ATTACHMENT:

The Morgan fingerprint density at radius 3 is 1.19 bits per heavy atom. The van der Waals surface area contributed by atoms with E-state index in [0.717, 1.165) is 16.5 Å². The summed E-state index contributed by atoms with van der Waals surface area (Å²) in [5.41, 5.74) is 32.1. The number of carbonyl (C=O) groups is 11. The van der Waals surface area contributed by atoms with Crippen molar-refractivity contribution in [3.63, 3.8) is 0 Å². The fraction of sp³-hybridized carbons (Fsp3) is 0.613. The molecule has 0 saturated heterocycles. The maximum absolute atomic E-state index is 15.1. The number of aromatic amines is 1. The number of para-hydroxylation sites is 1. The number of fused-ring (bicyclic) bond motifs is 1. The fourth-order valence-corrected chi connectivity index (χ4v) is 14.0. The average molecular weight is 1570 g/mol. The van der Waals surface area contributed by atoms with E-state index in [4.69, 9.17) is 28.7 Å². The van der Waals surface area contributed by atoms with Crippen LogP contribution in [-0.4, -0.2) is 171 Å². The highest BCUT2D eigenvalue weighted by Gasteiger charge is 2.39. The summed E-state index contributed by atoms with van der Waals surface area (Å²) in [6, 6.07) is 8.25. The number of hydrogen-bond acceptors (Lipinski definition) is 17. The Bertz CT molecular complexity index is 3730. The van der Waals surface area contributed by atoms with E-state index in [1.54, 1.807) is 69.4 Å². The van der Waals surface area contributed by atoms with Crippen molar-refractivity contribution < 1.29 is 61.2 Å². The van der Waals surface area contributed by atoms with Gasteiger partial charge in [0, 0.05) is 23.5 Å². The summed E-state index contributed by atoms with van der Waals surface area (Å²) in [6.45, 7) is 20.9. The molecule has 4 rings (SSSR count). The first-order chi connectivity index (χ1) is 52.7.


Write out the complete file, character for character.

The Morgan fingerprint density at radius 3 is 1.19 bits per heavy atom. The van der Waals surface area contributed by atoms with E-state index in [0.717, 1.165) is 16.5 Å². The summed E-state index contributed by atoms with van der Waals surface area (Å²) in [5.41, 5.74) is 32.1. The number of carbonyl (C=O) groups is 11. The van der Waals surface area contributed by atoms with Crippen molar-refractivity contribution in [3.63, 3.8) is 0 Å². The fraction of sp³-hybridized carbons (Fsp3) is 0.613. The molecule has 0 saturated heterocycles. The maximum absolute atomic E-state index is 15.1. The number of aromatic amines is 1. The number of para-hydroxylation sites is 1. The number of fused-ring (bicyclic) bond motifs is 1. The fourth-order valence-corrected chi connectivity index (χ4v) is 14.0. The average molecular weight is 1570 g/mol. The van der Waals surface area contributed by atoms with E-state index in [4.69, 9.17) is 28.7 Å². The van der Waals surface area contributed by atoms with Crippen LogP contribution in [-0.4, -0.2) is 171 Å². The highest BCUT2D eigenvalue weighted by Gasteiger charge is 2.39. The summed E-state index contributed by atoms with van der Waals surface area (Å²) in [6, 6.07) is 8.25. The number of hydrogen-bond acceptors (Lipinski definition) is 17. The Bertz CT molecular complexity index is 3730. The van der Waals surface area contributed by atoms with E-state index in [1.54, 1.807) is 69.4 Å². The van der Waals surface area contributed by atoms with Crippen molar-refractivity contribution < 1.29 is 61.2 Å². The van der Waals surface area contributed by atoms with Gasteiger partial charge in [0, 0.05) is 23.5 Å². The summed E-state index contributed by atoms with van der Waals surface area (Å²) in [6.45, 7) is 20.9. The molecule has 4 rings (SSSR count). The first-order chi connectivity index (χ1) is 52.7.